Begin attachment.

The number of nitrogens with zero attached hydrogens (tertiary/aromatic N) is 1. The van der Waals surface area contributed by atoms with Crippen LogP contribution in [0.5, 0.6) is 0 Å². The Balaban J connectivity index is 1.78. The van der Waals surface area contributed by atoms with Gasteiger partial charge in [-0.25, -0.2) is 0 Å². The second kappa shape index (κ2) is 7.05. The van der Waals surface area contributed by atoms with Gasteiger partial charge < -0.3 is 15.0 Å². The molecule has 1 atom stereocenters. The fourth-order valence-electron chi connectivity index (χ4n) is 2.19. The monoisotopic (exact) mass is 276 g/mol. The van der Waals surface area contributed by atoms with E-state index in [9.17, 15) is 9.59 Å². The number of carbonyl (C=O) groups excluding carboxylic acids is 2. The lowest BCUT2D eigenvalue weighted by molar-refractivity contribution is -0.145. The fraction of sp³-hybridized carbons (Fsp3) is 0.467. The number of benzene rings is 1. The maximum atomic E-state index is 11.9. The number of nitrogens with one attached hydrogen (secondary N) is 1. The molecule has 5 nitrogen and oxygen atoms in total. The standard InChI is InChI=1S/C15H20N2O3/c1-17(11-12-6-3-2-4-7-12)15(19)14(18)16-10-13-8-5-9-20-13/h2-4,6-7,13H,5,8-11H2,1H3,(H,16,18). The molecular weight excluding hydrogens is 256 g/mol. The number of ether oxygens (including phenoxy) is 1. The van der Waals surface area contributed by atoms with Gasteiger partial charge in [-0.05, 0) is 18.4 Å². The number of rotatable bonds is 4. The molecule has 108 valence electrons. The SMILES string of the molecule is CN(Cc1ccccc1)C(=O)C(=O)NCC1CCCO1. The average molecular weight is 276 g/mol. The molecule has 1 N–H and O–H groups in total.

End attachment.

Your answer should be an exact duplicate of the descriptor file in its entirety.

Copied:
The number of nitrogens with zero attached hydrogens (tertiary/aromatic N) is 1. The van der Waals surface area contributed by atoms with Crippen LogP contribution in [0.5, 0.6) is 0 Å². The Balaban J connectivity index is 1.78. The van der Waals surface area contributed by atoms with Gasteiger partial charge in [-0.25, -0.2) is 0 Å². The second kappa shape index (κ2) is 7.05. The van der Waals surface area contributed by atoms with Gasteiger partial charge < -0.3 is 15.0 Å². The molecule has 1 atom stereocenters. The fourth-order valence-electron chi connectivity index (χ4n) is 2.19. The monoisotopic (exact) mass is 276 g/mol. The van der Waals surface area contributed by atoms with E-state index in [9.17, 15) is 9.59 Å². The number of carbonyl (C=O) groups excluding carboxylic acids is 2. The lowest BCUT2D eigenvalue weighted by molar-refractivity contribution is -0.145. The fraction of sp³-hybridized carbons (Fsp3) is 0.467. The number of benzene rings is 1. The maximum atomic E-state index is 11.9. The number of nitrogens with one attached hydrogen (secondary N) is 1. The molecule has 5 nitrogen and oxygen atoms in total. The standard InChI is InChI=1S/C15H20N2O3/c1-17(11-12-6-3-2-4-7-12)15(19)14(18)16-10-13-8-5-9-20-13/h2-4,6-7,13H,5,8-11H2,1H3,(H,16,18). The molecular weight excluding hydrogens is 256 g/mol. The number of ether oxygens (including phenoxy) is 1. The van der Waals surface area contributed by atoms with Gasteiger partial charge in [-0.05, 0) is 18.4 Å². The number of rotatable bonds is 4. The molecule has 108 valence electrons. The SMILES string of the molecule is CN(Cc1ccccc1)C(=O)C(=O)NCC1CCCO1. The average molecular weight is 276 g/mol. The molecule has 1 N–H and O–H groups in total.